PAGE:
Andrea Leadsom MP: Is a two speed Europe back on the agenda?
Andrea Leadsom is MP for South Northamptonshire and a member of the Treasury Select Committee.
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The Eurozone crisis seems to be reaching the beginning of the end phase....for too long we’ve limped on with this pretence from European leaders that Greece can somehow survive intact. The reality is that Greece is uncompetitive and has been fiscally utterly irresponsible - Greece does not have the infrastructure to enforce taxes; their retirement age is too young; their public sector is too powerful, and from the action on the streets they don’t in any case have the public appetite for the severe austerity that could save their economy.
I think it’s inevitable that Greece will default. What Greece should do, and what it should have done 18 months ago, is to leave the Euro and renegotiate its debt. The markets can cope with sovereign default - there have been many over the years; what they cannot cope with is uncertainty and lack of transparency.
Years ago, Mrs Thatcher said ‘You can’t buck the markets.’ This doesn’t square with Angela Merkel who recently said: ‘Politics cannot and will not simply follow the markets.’ Merkel is wrong - politicians will have to deal with the verdict of the markets unless we’re prepared to change our entire capitalist, wealth generating system. Drastic action from Politicians is needed and the alternatives are increasingly obvious:
- Fiscal union between all Eurozone countries, effectively giving Germany and France control over taxes, interest rates and retirement age across the Eurozone. Will the public wear this? In my view, absolutely not...
- Total underwriting of Eurozone debt by Germany and France in return for nothing. Will the Germans and French wear that? In my view, again absolutely not...
- Germany leaves the Euro. Counter-intuitive, but an interesting idea - if Germany was to leave, its currency revalues dramatically and the euro is left to devalue to the point where the rest of the Eurozone can become competitive. Opinion polls in Germany suggest that it is starting to gain some support.
- A break up of the Euro - still an unthinkable outcome, but without a serious alternative solution it is the inevitable endgame.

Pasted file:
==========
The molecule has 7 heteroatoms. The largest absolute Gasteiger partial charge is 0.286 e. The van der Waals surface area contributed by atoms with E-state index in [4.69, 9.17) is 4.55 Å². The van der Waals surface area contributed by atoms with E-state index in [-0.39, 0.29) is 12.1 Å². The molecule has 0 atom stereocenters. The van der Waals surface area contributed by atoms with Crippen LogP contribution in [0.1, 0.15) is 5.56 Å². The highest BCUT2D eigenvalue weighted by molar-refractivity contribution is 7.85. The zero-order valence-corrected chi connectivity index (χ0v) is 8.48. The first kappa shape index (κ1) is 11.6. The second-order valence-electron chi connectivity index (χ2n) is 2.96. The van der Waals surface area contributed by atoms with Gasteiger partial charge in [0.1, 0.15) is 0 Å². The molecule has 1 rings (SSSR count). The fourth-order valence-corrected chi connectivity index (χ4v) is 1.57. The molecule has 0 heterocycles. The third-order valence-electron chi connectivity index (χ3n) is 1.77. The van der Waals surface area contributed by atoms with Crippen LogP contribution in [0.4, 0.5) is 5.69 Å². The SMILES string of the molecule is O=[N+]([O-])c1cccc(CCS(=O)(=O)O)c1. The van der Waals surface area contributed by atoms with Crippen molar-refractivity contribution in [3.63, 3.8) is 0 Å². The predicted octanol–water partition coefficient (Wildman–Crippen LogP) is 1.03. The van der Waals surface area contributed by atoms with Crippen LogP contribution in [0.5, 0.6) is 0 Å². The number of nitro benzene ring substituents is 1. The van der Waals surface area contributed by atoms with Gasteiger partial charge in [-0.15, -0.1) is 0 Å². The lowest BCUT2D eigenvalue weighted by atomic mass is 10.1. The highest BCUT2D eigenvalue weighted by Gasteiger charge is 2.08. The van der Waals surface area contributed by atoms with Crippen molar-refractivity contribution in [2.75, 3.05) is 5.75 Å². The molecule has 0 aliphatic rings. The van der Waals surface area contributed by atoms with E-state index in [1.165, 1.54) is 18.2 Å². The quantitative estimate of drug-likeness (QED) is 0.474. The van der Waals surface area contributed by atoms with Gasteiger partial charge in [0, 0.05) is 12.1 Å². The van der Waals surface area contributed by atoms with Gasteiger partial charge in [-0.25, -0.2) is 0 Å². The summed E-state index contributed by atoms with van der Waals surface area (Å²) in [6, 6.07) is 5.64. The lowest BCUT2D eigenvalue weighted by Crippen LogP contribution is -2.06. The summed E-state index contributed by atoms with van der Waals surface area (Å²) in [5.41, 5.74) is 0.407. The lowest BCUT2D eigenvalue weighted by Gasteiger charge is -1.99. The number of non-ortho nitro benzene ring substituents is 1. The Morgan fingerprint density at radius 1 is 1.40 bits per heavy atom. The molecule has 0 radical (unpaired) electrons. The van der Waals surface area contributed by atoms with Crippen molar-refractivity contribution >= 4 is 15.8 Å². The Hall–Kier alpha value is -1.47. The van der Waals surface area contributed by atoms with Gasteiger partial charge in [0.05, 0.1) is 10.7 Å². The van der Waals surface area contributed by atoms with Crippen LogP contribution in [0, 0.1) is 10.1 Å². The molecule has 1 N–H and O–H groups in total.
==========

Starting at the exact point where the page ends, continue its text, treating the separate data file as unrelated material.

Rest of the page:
In the end what will force the hand of European leaders into radical action is another banking crisis, not this time about fear of losses in securitised loan books, but instead about fear of losses on sovereign debt holdings. Banks aren’t required to mark to market their bank book in government bonds and uncertainty in the interbank market is growing daily. If there is another banking crisis where interbank lending dries up due to lack of transparency, European politicians will rightly be accused of having learned nothing at all from the crisis in 2008.
And Britain is certainly not immune to what is happening in Europe - almost half our exports go to the Eurozone and the crisis we are witnessing could well push us back into recession. A key priority for The Coalition must be to pull together a serious new agenda for growth, yet one of the biggest hindrances to growth is the bureaucracy and red tape that comes out of the European Union itself.
In my own Northants based Business Club, business owners confirm that red tape is a massive disincentive to enterprise. It is one of the major problems of being a member of the EU, and should be a key focus for renegotiation of Britain's relationship with the EU when the time comes, as surely it will, for a new treaty to implement whatever solution is agreed by European leaders.
And here lies an opportunity. There is no doubt that while markets may be instantaneous, new treaties take months and years to negotiate - in my view, Britain needs to be ready to renegotiate a better deal for our citizens as a result of the Eurozone chaos. In Parliament we are in the process of establishing a new group to carry out detailed and considered research into EU policy areas. The group will make recommendations for change and will support the Government, if and when the opportunity arises to renegotiate terms that are in the best interests of British citizens. That renegotiation must focus on promoting jobs and growth as the top priority for Britain in these extraordinary times.